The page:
Gardeners in Alaska know that it’s hard to grow big, juicy tomatoes here. But as the climate rapidly warms in the far north, that could change.
Anchorage reached 90 degrees Fahrenheit (32 degrees Celsius) for the first time on record in 2019. Arctic sea ice is rapidly receding, and average annual temperatures are 3-4 degrees Fahrenheit higher statewide (1.7-2.2 degrees Celsius) compared with those in the mid-20th century.
These climate shifts are triggering immense challenges, such as structural collapses as long-frozen ground thaws and risks to life and property from increasing wildfires. Agriculture is one area in which climate change may actually bring some benefit to our state, but not without stumbling blocks and uncertainties.
As a climate researcher at the International Arctic Research Center at the University of Alaska Fairbanks, I recently worked with other scholars, farmers and gardeners to begin investigating our state’s agricultural future. We used global climate change models downscaled to the local level, coupled with insights from farmers growing vegetables for local markets and tribal groups interested in gardening and food security. Our goal was to take a preliminary look at what climate change might mean for agriculture in communities across the state, from Nome to Juneau and from Utqiaġvik to Unalaska.
Our research suggests that planning for future decades and even future generations may be crucial for keeping Alaska fed, healthy and economically stable. We have created online tools to help Alaskans start thinking about the possibilities.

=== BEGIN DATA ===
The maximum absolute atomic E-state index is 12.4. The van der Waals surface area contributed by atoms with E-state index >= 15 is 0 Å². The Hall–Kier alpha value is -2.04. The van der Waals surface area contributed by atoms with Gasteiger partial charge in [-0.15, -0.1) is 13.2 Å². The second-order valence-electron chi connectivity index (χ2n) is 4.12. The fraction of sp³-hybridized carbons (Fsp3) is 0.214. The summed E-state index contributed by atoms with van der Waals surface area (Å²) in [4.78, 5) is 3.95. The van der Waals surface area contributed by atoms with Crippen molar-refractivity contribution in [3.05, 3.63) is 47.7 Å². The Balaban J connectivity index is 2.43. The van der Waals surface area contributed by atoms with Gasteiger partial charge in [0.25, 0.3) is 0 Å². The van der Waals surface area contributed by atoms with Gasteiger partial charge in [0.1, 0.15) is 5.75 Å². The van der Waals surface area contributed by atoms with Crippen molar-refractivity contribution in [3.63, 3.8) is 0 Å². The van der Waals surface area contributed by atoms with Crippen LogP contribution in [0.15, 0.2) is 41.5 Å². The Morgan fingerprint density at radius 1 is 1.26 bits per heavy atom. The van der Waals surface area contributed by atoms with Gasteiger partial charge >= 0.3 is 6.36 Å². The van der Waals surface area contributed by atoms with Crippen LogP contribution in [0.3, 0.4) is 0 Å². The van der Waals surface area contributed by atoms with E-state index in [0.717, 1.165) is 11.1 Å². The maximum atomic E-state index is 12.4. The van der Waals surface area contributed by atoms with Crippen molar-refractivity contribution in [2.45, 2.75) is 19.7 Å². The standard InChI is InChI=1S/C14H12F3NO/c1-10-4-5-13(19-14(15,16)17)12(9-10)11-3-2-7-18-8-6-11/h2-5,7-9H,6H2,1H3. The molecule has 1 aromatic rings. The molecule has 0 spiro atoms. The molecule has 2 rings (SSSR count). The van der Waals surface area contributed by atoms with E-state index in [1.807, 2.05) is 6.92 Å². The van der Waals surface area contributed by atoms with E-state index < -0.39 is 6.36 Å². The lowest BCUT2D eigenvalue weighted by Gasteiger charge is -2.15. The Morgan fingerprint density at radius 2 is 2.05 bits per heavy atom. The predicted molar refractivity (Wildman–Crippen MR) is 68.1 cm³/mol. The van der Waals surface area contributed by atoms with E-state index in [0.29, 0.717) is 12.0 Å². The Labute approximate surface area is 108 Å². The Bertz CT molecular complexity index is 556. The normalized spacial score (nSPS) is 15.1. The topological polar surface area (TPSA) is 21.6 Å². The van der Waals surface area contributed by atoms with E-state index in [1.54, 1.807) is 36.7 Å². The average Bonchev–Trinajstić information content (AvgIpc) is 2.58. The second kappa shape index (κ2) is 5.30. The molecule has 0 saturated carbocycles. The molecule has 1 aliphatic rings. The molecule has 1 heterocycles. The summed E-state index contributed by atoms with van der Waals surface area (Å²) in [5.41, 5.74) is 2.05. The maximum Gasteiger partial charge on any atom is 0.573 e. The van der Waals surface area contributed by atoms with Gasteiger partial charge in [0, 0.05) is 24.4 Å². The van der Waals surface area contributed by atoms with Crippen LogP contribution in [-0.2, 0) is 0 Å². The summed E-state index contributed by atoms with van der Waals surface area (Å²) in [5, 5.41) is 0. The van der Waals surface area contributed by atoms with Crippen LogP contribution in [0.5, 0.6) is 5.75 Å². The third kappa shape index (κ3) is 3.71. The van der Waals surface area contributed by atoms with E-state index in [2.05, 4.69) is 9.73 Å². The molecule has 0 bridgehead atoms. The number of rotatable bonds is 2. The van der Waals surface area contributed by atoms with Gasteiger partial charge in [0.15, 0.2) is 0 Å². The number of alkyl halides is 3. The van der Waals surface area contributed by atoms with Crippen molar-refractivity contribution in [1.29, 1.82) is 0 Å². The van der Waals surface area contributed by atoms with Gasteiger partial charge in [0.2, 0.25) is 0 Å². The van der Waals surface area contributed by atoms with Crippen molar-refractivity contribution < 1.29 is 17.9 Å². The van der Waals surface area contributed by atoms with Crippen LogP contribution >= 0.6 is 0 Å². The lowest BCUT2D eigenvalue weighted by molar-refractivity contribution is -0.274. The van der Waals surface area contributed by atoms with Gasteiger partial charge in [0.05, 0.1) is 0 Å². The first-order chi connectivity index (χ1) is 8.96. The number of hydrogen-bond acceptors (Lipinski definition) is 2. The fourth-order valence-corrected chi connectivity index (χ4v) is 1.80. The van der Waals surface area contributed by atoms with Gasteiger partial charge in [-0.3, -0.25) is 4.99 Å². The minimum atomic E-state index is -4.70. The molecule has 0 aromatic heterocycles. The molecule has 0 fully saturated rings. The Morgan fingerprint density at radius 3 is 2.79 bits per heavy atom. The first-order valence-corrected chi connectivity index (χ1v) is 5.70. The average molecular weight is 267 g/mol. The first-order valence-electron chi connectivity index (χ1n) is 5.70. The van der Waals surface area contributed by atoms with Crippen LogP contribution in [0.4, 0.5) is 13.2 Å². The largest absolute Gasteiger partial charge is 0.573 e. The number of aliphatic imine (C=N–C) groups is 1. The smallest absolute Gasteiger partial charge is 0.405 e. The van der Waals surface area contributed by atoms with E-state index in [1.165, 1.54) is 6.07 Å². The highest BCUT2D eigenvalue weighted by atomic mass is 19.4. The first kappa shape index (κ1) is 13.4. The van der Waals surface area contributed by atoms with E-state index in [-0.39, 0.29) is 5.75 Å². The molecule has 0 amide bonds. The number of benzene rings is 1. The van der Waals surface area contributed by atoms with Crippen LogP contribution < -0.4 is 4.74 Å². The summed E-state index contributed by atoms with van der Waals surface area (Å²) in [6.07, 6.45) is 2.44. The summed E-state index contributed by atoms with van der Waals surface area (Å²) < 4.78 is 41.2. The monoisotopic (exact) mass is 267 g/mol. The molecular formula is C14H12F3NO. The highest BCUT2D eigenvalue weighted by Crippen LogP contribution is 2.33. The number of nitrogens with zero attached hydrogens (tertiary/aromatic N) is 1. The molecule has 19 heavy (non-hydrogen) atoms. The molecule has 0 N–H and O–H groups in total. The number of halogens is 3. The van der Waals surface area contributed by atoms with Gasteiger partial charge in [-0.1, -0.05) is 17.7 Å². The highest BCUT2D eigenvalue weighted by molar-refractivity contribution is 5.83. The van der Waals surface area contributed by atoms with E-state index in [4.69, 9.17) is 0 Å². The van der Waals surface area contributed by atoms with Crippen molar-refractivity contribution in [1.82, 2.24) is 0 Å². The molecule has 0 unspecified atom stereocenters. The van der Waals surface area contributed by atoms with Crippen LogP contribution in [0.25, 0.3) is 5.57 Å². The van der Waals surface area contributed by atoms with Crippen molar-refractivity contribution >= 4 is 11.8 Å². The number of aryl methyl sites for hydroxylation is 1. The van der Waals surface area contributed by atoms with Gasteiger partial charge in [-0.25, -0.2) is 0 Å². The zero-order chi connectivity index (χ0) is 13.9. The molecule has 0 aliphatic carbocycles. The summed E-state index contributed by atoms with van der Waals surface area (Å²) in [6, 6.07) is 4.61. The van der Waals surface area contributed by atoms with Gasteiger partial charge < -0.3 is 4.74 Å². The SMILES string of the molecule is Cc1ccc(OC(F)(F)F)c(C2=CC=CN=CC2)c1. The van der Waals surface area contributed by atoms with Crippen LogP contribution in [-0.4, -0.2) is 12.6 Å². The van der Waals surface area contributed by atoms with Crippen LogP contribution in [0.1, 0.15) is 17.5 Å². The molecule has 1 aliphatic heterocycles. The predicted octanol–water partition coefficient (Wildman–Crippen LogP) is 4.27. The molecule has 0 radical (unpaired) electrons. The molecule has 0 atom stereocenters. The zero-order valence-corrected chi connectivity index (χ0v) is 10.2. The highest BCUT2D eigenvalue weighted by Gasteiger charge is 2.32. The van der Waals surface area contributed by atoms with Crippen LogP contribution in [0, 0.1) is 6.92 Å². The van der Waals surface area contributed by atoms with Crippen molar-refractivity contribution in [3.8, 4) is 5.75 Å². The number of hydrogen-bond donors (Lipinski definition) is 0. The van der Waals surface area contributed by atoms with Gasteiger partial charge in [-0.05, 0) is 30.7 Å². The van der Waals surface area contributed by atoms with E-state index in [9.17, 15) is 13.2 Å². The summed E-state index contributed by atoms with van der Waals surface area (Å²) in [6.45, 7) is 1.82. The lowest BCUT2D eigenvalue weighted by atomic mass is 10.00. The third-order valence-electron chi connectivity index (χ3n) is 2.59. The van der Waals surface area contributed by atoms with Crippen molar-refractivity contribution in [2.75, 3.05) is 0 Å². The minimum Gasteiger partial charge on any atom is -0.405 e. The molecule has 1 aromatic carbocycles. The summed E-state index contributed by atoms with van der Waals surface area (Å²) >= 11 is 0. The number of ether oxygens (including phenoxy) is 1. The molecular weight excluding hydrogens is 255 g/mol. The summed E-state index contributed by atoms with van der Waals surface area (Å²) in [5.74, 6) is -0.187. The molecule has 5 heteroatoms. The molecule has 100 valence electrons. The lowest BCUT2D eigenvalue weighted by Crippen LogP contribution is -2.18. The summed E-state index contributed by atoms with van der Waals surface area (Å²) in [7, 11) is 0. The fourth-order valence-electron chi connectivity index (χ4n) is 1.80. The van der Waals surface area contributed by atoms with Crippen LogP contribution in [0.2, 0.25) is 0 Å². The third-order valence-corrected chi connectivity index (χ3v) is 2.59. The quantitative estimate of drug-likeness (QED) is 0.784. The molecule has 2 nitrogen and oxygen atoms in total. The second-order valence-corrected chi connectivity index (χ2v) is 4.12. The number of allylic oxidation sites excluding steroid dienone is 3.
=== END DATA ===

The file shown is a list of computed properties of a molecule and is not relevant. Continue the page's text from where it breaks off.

Farming in a cold climate
Alaska’s vast size is reflected in its wide range of climate zones, from the temperate and rainy Tongass National Forest to the rapidly greening but still frigid Arctic tundra. In ocean-moderated Anchorage, the first fall frost doesn’t typically arrive until late September, but historically, average July temperatures were a modest 59 degrees Fahrenheit (15 degrees Celsius). Even that is warm compared with 56 degrees Fahrenheit (13 degrees Celsius C) for Juneau and 51 degrees Fahrenheit (11 degrees Celsius) for Nome. Here in Fairbanks, July is a little more summery, but frost often strikes in August, and winter temperatures regularly drop to -40 degrees Fahrenheit (-40 degrees Celsius).
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With cool summers, short growing seasons and frigid winters, most farming in Alaska has long been limited by the state’s cold climate. Although home gardens are popular, with growers favoring hardy crops such as cabbages, potatoes and carrots, agriculture is a tiny industry. Recent data from the US Department of Agriculture (USDA) tallies a mere 541 acres of potatoes, 1,018 acres of vegetables and 22 acres of orchards in our 393 million-acre state.
Crops of the future
Our climate modeling suggests a dramatically changing future for Alaska crops by 2100, with frost-free seasons extending not just by days, but by weeks or months; cumulative summer heat doubling or more; and the coldest winter days becoming 10 or 15 degrees less extreme.
Perhaps the most startling projected shift is in what is known as “growing degree days”—a measurement of the cumulative buildup of daily heat above a crop-specific minimum threshold, across an entire summer.
For example, barley is a cold-hardy species that can start sprouting at temperatures as low as 32 degrees Fahrenheit, but the speed of its growth nonetheless depends on warmth. If the average temperature on a given day is 50 degrees Fahrenheit, 18 degrees above barley’s threshold, that day counts as 18 growing degree days; a 60-degree day would count as 28. Barley won’t reach maturity until it experiences a total of about 2,500 growing degree days above 32 degrees Fahrenheit—a target that could be reached in about 138 days at 50 degrees Fahrenheit, or 89 days at 60 degrees Fahrenheit.